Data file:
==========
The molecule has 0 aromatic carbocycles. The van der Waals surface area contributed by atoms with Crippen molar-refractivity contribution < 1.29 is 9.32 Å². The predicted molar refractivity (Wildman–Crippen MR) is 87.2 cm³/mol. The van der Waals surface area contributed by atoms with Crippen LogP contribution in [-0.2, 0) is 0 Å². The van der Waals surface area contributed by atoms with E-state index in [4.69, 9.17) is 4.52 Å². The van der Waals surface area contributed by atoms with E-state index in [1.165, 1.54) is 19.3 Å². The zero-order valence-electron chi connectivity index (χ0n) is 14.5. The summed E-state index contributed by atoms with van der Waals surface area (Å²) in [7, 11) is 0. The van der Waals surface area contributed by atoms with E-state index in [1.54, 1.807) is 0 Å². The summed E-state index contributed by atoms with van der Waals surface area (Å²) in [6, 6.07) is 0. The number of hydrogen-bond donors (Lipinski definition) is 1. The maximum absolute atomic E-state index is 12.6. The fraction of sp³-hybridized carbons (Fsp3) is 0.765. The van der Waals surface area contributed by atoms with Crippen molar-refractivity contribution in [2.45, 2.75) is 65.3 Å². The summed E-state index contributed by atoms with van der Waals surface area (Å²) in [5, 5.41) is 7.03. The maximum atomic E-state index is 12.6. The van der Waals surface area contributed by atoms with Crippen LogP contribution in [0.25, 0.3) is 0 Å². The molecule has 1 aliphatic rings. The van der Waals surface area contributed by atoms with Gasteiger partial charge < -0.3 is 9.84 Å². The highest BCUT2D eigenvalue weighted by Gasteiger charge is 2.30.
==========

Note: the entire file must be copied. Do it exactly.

The molecule has 0 aromatic carbocycles. The van der Waals surface area contributed by atoms with Crippen molar-refractivity contribution < 1.29 is 9.32 Å². The predicted molar refractivity (Wildman–Crippen MR) is 87.2 cm³/mol. The van der Waals surface area contributed by atoms with Crippen LogP contribution in [-0.2, 0) is 0 Å². The van der Waals surface area contributed by atoms with E-state index in [4.69, 9.17) is 4.52 Å². The van der Waals surface area contributed by atoms with E-state index in [1.165, 1.54) is 19.3 Å². The zero-order valence-electron chi connectivity index (χ0n) is 14.5. The summed E-state index contributed by atoms with van der Waals surface area (Å²) in [7, 11) is 0. The van der Waals surface area contributed by atoms with E-state index in [1.54, 1.807) is 0 Å². The summed E-state index contributed by atoms with van der Waals surface area (Å²) in [6, 6.07) is 0. The number of hydrogen-bond donors (Lipinski definition) is 1. The maximum absolute atomic E-state index is 12.6. The fraction of sp³-hybridized carbons (Fsp3) is 0.765. The van der Waals surface area contributed by atoms with Crippen molar-refractivity contribution in [2.45, 2.75) is 65.3 Å². The summed E-state index contributed by atoms with van der Waals surface area (Å²) in [5, 5.41) is 7.03. The maximum atomic E-state index is 12.6. The van der Waals surface area contributed by atoms with Crippen LogP contribution in [0.25, 0.3) is 0 Å². The molecule has 1 aliphatic rings. The van der Waals surface area contributed by atoms with Gasteiger partial charge < -0.3 is 9.84 Å². The highest BCUT2D eigenvalue weighted by Gasteiger charge is 2.30.